So what determines what happens to all of these parts? It’s complicated. Very complicated. But I’ll try to cover the highlights.
The embryo doesn’t start to differentiate into male/female traits until 7 weeks in. What determines whether the gonads become testes or ovaries is the presence of a gene called SRY, which is typically found on the Y chromosome (though as with everything in biology, there are exceptions: SRY sometimes wanders off to another chromosome, which means you can have a person with XX chromosomes and testes).
Not everyone has XX or XY chromosomes. Some people have XXY or XYY or XXX or just X. But if the embryo has a Y chromosome, the SRY gene will nudge the indifferent gonads toward becoming testes. This means that even if you have testes, you might not be XY in your chromosomes.
The SRY gene causes some cells in the gonads to begin commitment to sperm development, and to pump out two hormones: the famous testosterone, and the less-known anti-Müllerian hormone, which usually (but not always) causes the Müllerian ducts to break down. (If they don’t break down, the fetus will be born with testes, a uterus, and Fallopian tubes.)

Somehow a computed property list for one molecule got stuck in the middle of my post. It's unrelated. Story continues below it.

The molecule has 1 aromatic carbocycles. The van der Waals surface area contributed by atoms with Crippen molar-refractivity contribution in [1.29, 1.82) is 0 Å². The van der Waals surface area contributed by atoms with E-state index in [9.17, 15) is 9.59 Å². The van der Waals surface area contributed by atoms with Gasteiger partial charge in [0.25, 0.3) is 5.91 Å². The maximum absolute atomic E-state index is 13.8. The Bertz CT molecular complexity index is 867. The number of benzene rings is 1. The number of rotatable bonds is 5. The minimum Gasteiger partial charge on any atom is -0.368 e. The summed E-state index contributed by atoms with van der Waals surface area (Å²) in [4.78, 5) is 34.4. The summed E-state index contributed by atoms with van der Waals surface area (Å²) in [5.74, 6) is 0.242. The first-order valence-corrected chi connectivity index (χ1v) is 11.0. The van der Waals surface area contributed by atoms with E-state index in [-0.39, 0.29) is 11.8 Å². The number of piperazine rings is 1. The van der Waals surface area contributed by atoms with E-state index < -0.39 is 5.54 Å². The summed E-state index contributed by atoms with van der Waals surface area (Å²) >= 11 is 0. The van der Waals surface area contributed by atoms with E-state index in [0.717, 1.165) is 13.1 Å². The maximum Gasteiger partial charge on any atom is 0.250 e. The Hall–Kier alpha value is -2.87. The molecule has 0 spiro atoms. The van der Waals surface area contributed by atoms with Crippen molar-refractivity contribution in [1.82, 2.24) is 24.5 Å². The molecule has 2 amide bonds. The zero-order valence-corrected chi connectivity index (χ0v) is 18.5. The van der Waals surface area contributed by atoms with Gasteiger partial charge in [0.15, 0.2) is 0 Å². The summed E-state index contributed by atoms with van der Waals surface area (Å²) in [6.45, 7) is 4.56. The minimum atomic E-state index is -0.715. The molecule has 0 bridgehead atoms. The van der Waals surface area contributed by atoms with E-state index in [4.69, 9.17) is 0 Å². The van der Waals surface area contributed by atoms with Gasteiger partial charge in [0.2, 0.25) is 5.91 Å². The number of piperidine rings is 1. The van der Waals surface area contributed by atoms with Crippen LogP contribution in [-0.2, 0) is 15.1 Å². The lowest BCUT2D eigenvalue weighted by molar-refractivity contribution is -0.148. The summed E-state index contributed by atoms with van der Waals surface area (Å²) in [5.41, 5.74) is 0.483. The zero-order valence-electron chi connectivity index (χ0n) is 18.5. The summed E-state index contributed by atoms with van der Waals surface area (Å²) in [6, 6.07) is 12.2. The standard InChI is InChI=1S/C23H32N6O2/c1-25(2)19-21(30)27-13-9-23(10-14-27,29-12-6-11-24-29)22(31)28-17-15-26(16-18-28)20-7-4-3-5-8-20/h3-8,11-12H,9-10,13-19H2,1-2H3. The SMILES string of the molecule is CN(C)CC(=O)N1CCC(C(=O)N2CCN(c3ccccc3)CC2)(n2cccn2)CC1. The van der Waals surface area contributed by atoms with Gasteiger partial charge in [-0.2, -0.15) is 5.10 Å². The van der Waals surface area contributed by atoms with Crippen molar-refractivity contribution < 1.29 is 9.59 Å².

The Wolffian ducts usually develop instead, into the organs that create the non-sperm components of semen and deliver them to the testes. (If they do not develop, this results in an individual with testes who does not ejaculate and is infertile, because the sperm don’t have a nice semen package in which to leave the body.)
In the absence of SRY, some genes on the X chromosome, such as DAX-1 and Wnt-4, kick in. The cells in the gonads commit to egg development. Hormones secreted by the ovaries usually cause the Wolffian ducts to degrade, though sometimes there are remnants. If you have bumps on the sides of your vagina, they may be remnants of the Wolffian ducts you had as an embryo.